How NRB Became Insolvent
The reason for NRB’s financial crisis is debatable, but the organization has been losing members over the years. In the early 2000s, NRB had 1,400 members. Now it has only 1,100.
Ric McClary said he’s noticed a move in Christian radio away from substantive talk programming to more of a music format. Subsequently, some former NRB members are joining Christian Music Broadcasters(CMB)—another association of Christian broadcasters, which was founded in 2002 and now has about 500 members. McClary said the two organizations have similar goals, but only NRB actively lobbies government leaders to protect free speech.
However, NRB board members cite other reasons for NRB’s financial decline.
Little attributed NRB’s recent money problems to a “couple of key individuals . . . with marginal skills.”
Little didn’t say who those individuals were. But he encouraged me to look at Johnson’s track record at his previous place of employment, which I did. Prior to coming to NRB, Johnson was president of Criswell Collegein Dallas, Texas. And in Johnson’s last two years at Criswell (2012-2013), the college had operating losses of $1.5 million and $1.3 million respectively, according to the college’s 990 tax returns. Johnson left Criswell about midway through the 2014 fiscal year. And that year, Criswell ended the year more than $300,000 in the black.
I sent Johnson an email, asking him about his track record at Criswell, but he did not respond.[pullquote]“The NRB is very much needed to defend the First Amendment for Christian radio, TV, and internet, and to lobby for it before legislators . . . Other associations aren’t going to do it for us.”[/pullquote]Some cited NRB’s convention costs, which increased dramatically under Johnson. Prior to 2014, convention costs rarely went above $1 million. However, by Johnson’s last year—2018—the costs had nearly doubled to $1.9 million. Convention revenues also increased, but not as dramatically. They were up from $1.8 million in 2014 to $2.3 million in 2018.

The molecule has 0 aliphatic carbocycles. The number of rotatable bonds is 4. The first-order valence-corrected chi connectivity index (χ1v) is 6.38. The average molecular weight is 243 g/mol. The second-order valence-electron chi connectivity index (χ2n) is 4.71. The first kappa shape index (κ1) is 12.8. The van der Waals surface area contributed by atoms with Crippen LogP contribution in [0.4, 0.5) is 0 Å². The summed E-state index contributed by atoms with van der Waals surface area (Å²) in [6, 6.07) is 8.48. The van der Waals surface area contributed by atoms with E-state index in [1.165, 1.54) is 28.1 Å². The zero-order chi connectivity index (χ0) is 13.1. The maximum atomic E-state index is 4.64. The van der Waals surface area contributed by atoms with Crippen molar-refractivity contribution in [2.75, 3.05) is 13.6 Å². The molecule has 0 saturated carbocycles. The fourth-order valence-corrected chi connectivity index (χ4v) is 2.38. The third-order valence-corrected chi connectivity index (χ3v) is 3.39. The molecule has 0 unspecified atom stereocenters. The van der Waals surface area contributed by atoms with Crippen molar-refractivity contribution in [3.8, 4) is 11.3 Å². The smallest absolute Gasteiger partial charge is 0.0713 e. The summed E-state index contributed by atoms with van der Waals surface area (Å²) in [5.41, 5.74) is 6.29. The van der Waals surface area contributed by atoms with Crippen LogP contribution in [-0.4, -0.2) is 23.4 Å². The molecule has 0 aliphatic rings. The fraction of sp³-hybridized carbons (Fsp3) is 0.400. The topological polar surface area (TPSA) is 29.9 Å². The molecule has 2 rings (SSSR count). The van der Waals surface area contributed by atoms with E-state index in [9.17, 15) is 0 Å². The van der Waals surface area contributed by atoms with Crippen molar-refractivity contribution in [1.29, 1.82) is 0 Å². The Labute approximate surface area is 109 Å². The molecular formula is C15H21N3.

Ric McClary said one of the convention costs that “raised eyebrows” was paying a piano player from England $10,000 to play at the convention, plus first-class airfare. Jerry Rose noted that under Johnson, NRB hired emcees for the convention, rather than relying on volunteer NRB members as in the past.
Another controversial financial move by Johnson was the decision to sell NRB’s office building in Manassas, Virginia, and lease a building near the Capitol. NRB’s building sold for $1.4 million in 2016, and in that year, NRB retired its $911,000 mortgage. However, what happened to the remaining $500,000 is a mystery. Surprisingly, NRB’s cash balance went down about $150,000 in 2016 and savings went up only about $55,000.
I asked Johnson what happened to the proceeds of the sale, but he did not respond.
Making matters worse, the owners of the building NRB leased decided not to continue renting the building after the lease expired. This forced NRB to find another space and enter a multi-year lease agreement, which board members say is quite expensive. According to Parshall, NRB is now pursuing ways to sub-lease its current office space and find one that is more economical.
In the meantime, NRB has trimmed its costs by releasing two high-level employees—Jim Smith, former VP of communications, and Aaron Mercer, VP of government relations. So far, no successor to Johnson has been named and Troy Miller, CEO and President of NRBTV (a cable channel founded by members of NRB), is serving as interim CEO.
Rose said he doesn’t think NRB needs to hire an expensive president and CEO. He said when he served as NRB president 30 years ago, it was a volunteer position, much like NRB’s current chairman of the board, and an executive director ran the group’s day-to-day operations. Rose said this allowed NRB members to guard and promote the organization’s vision, rather than the staff.
But every NRB member I spoke with believed strongly that NRB must continue. “The NRB is very much needed to defend the First Amendment for Christian radio, TV, and internet, and to lobby for it before legislators,” McClary said. “Other associations aren’t going to do it for us. . . . The NRB has to be to the First Amendment what the NRA is to the Second Amendment. I agree with that.”
*Picture at top of the page is of former NRB President Jerry Johnson